Monday, 19 August 2013

Proud maiden

There is one more thing I have to tell you about our July visit to Savonlinna (my earlier posts on the trip here and here). On one of the afternoons we split up for a while. He used to sail the seas as a teenager and later did his whole career in marine industry so he went to inspect the museum ships on his own while I walked a bit further away with my camera. We agreed to meet by the Provincial Museum.

On the left, Football Coach by Wonder Luke.

Good Listener by Marian Nyanhongo.
There was a sales exhibition of stone sculptures on display on the Riihisaari rock plateau by the Museum. It was entitled Master Sculptors of Zimbabwe and organized by Friends Forever International. There were some abstract works plus a number of sculptures of both animal and human figures made of volcanic stone. I felt the animal ones had some resemblance to traditional African wood carvings but those representing humans were something new and unique to me. In many of them just part of the stone was polished and the rest had been worked on rather roughly. I was drawn to them, especially to a particular smaller one...

I Now Know by Marian Nyanhongo.

He had strolled through the exhibition on his way to the ships. Being rather thrilled about these works of art, I pointed to him several ones that I adored. Most of them were by Marian Nyanhongo, one of the few Zimbabwean female sculptors. I also mentioned casually that the small lady was the one I loved the most. To my surprise, he had set his eyes on that one, too. Within seconds we came to the conclusion we should buy the Proud Maiden of opal by Sebastian Chifamba.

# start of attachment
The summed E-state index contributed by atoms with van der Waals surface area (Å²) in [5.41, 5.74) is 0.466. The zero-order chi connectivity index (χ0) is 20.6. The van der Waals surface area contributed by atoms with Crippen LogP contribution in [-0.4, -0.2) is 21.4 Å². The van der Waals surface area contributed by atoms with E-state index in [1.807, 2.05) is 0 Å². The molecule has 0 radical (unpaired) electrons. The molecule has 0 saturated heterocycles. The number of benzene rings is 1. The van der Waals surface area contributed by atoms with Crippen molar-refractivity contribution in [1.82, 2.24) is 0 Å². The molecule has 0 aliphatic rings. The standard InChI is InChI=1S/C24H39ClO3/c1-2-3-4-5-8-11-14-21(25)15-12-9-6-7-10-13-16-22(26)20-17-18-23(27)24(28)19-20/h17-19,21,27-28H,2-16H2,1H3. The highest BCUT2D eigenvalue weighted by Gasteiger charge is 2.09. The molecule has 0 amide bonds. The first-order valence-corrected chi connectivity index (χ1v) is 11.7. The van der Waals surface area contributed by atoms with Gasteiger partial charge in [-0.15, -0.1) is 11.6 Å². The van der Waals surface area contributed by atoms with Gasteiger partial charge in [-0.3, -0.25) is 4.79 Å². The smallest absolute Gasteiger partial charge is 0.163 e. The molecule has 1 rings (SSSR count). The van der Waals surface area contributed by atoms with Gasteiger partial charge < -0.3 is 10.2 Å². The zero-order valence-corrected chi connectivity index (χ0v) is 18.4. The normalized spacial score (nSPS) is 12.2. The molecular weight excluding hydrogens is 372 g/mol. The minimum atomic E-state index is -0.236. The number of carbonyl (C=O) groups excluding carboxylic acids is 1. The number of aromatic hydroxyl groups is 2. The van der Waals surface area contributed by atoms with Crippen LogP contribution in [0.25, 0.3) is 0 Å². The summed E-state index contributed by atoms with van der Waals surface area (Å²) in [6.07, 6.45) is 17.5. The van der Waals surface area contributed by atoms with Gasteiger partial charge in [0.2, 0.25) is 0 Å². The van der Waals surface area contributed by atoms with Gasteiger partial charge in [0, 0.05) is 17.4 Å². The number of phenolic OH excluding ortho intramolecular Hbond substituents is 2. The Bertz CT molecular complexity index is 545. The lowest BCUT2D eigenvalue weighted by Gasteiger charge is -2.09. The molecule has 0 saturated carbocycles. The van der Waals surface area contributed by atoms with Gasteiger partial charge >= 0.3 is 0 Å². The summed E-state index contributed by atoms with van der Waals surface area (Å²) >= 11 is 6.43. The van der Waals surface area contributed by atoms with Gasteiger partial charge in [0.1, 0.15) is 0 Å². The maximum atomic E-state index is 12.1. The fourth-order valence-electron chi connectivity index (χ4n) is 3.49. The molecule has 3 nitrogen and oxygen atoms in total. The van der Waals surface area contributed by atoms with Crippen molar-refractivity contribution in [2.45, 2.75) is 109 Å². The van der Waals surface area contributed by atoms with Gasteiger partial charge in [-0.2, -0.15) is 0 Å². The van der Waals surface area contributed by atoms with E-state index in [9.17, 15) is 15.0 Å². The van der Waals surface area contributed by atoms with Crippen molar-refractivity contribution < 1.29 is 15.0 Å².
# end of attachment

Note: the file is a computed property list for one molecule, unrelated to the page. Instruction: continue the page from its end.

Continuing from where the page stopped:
Behind the Proud Maiden, Dino Head by Square Chikwanda.
While he was retrieving the required amount from the cash machine, the Danish Friends Forever lady on site told me that this art form had started in Zimbabwe, or Rhodesia as it was then called, when lots of people were left unemployed from tobacco fields in the 1960s. This happened because of an international ban to import tobacco from the racist white minority government. As many men were skilled in wood carving and as there were plenty of beautiful colourful stones to use an idea emerged to educate the best talents to become sculptors. Some of them are now internationally renowned artists having their works included in the collections of major museums such as the MoMA in New York.

Blind Chief by Wonder Luke.
I Want To Be A Mother by Marian Nyanhongo, and Thinking Man by Enos Gunja.
There are several organizations devoted to promoting Zimbabwean stone sculpture through sales exhibitions. The organizer of this show Friends Forever International, for example, arranges several exhibitions around Europe annually. They have already been to Helsinki several times in recent years. I understood they will be exhibiting again next July in Savonlinna in connection with the Opera Festival. They also have a permanent show in Berlin.

Caring Mother by Marian Nyanhongo.
Charming Lady by Square Chikwanda.
I wish every success to all the talents engaged in this art form. Let’s hope the sad situation in their country will soon be resolved so that a proper kind of democracy could finally start evolving there.

PS. Should you see something like the below Lovers by Marian Nyanhongo in our garden one day you will know I must have won some cash on a lottery of some sort. Meanwhile, as soon as we have figured out the ideal place for our modest-sized (42cm and 6kg) Proud Maiden I will let you know.


  1. Those are amazing sculptures, it was so interesting reading about them. How wonderful to bring a lovely piece home with you too. Thank you also for your good wishes.

    1. Aren't they wonderful. You have to love the brown spots revealed in the dark stone. We think our maiden's outfit is just stunning.